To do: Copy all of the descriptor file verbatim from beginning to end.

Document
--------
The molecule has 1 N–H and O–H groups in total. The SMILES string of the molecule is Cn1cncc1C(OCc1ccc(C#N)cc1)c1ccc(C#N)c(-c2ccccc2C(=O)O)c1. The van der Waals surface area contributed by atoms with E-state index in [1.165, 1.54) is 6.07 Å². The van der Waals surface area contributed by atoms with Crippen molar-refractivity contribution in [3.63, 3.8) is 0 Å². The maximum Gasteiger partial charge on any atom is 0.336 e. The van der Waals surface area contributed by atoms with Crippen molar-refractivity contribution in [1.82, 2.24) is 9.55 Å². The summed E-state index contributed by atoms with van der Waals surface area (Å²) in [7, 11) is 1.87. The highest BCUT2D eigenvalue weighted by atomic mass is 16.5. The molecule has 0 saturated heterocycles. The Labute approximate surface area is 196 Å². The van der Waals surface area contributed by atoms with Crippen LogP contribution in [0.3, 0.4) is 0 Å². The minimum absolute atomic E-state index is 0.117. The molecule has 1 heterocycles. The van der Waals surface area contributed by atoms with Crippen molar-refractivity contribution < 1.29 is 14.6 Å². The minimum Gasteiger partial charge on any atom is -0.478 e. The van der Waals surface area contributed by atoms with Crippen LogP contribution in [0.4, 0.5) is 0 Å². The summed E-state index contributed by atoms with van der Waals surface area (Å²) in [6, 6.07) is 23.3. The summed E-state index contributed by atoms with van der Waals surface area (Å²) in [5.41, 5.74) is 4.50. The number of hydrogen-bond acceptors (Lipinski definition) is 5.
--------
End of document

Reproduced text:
The molecule has 1 N–H and O–H groups in total. The SMILES string of the molecule is Cn1cncc1C(OCc1ccc(C#N)cc1)c1ccc(C#N)c(-c2ccccc2C(=O)O)c1. The van der Waals surface area contributed by atoms with E-state index in [1.165, 1.54) is 6.07 Å². The van der Waals surface area contributed by atoms with Crippen molar-refractivity contribution in [3.63, 3.8) is 0 Å². The maximum Gasteiger partial charge on any atom is 0.336 e. The van der Waals surface area contributed by atoms with Crippen molar-refractivity contribution in [1.82, 2.24) is 9.55 Å². The summed E-state index contributed by atoms with van der Waals surface area (Å²) in [7, 11) is 1.87. The highest BCUT2D eigenvalue weighted by atomic mass is 16.5. The molecule has 0 saturated heterocycles. The Labute approximate surface area is 196 Å². The van der Waals surface area contributed by atoms with Crippen LogP contribution in [0.3, 0.4) is 0 Å². The minimum absolute atomic E-state index is 0.117. The molecule has 1 heterocycles. The van der Waals surface area contributed by atoms with Crippen molar-refractivity contribution < 1.29 is 14.6 Å². The minimum Gasteiger partial charge on any atom is -0.478 e. The van der Waals surface area contributed by atoms with Crippen LogP contribution in [0.4, 0.5) is 0 Å². The summed E-state index contributed by atoms with van der Waals surface area (Å²) in [6, 6.07) is 23.3. The summed E-state index contributed by atoms with van der Waals surface area (Å²) in [5.41, 5.74) is 4.50. The number of hydrogen-bond acceptors (Lipinski definition) is 5.